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Finleyville man has worked 18 golf events and counting

Paul Schofield
| Monday, June 23, 2014, 9:42 p.m.
Longtime golf volunteer Denny McAvoy.
Longtime golf volunteer Denny McAvoy.

Every golf tournament needs a strong group of volunteers.

The Senior Players Championship this week at Fox Chapel Golf Club has just that.

“I may be biased, but this is the best tournament,” tournament services manager Katelyn DiCristifano said. “It's crazy how many people give up their time to help. We have a lot of people who have worked all three years, and they know what they're doing.”

Denny McAvoy, 60, a retired IT support worker from Finleyville, has volunteered at professional golf tournaments around region for the past 22 years. This week marks No. 19. McAvoy is serving as co-chairman of marshals with Johnsie Irwin of Fox Chapel.

They are among almost 800 volunteers, more than 300 serving as marshals at each hole. The other volunteers' work includes transportation, hospitality, office support and other behind-the-scene jobs.

“I got interested when I went to watch the (Nationwide Tour's) Quicksilver Classic in 1992,” McAvoy said. “I got hooked and have done it since 1993.”

McAvoy has volunteered at eight Lemieux Celebrity Invitationals, two Quicksilver Opens, two 84 Lumber Classics, the Mylan Classic and the 2007 U.S. Open at Oakmont Country Club. He's hoping to be selected for the 2016 U.S. Open at Oakmont.

He has done about everything.

McAvoy and Irwin's job at Fox Chapel is to recruit volunteers and prepare them for their duties.

“If we do our preparation right, the job during the week is easy,” McAvoy said.

Irwin said the tech-savvy McAvoy is very organized.

“He definitely dots the I's and crosses the T's,” Irwin said. “I couldn't do what does with the technology.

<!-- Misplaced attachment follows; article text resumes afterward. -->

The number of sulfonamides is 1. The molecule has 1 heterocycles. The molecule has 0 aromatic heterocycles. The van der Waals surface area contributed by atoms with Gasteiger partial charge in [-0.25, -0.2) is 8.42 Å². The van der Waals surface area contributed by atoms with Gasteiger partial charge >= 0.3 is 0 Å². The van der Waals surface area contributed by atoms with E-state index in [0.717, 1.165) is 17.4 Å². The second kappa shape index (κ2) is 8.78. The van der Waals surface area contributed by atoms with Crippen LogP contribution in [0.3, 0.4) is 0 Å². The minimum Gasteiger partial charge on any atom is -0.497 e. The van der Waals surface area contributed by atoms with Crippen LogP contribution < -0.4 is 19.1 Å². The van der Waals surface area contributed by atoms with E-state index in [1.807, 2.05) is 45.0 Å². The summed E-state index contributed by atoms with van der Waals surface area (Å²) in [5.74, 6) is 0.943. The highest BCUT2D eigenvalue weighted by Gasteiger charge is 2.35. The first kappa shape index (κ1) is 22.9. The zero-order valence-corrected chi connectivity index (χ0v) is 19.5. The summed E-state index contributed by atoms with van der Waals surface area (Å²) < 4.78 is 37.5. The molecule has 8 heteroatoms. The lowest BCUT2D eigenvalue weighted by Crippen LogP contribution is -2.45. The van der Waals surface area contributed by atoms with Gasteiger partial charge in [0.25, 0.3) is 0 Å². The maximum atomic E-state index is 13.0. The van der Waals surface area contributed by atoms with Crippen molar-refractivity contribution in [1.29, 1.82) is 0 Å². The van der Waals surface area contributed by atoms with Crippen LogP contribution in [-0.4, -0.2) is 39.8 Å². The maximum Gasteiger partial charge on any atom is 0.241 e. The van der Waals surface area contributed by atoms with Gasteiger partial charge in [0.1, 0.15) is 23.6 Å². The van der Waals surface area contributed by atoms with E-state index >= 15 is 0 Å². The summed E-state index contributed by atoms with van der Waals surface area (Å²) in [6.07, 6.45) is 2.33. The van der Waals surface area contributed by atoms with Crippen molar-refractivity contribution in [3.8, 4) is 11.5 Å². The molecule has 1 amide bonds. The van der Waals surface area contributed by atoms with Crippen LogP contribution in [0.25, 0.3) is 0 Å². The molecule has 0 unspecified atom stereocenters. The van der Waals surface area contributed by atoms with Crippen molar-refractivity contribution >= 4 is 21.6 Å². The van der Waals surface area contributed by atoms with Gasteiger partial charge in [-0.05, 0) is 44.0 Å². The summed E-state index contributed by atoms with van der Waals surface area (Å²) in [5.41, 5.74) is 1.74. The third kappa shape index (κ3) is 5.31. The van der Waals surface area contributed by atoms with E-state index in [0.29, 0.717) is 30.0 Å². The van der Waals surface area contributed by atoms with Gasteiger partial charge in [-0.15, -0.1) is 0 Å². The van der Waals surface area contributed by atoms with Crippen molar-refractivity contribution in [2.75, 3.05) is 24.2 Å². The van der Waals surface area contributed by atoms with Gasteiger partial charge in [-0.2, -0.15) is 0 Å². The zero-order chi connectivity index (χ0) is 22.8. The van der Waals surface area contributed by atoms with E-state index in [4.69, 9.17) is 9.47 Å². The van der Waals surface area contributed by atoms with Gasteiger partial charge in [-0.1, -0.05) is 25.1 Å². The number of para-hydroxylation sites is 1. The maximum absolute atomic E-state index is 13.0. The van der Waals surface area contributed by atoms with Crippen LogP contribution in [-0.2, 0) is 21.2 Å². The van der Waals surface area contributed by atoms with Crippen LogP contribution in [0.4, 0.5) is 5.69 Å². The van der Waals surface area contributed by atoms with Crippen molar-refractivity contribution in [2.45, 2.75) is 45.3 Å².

“There is some stress involved, especially when you're evacuating a golf course because of weather — or when your co-chairman has emergency surgery.”

McAvoy had an emergency appendectomy in 2013 a couple of days before the Senior Players. He still managed to work the tournament.

“I did the first couple of days from my bed at home,” McAvoy said. “Then I was able to make it during the weekend and ride around in a cart. One of the chairmen made me bring a doctor's excuse.”

One of his most memorable events during his 22 years was when former NBA player Charles Barkley topped his drive so poorly at the Lemieux event that the ball hit the ground in front of his tee, then spun backward into the gallery.

He said Barkley turned to the crowd and said, “And you thought you were safe standing behind me.”

McAvoy developed software to help him schedule people. He also is working on expanding the software not only to set a schedule but also to recruit volunteers, send emails, adjust schedules, notify marshals of delays and send out surveys.

“You always want to learn things that can improve the experiences,” McAvoy said.

Paul Schofield is a staff writer for Trib Total Media. Reach him at or via Twitter @Schofield_Trib.

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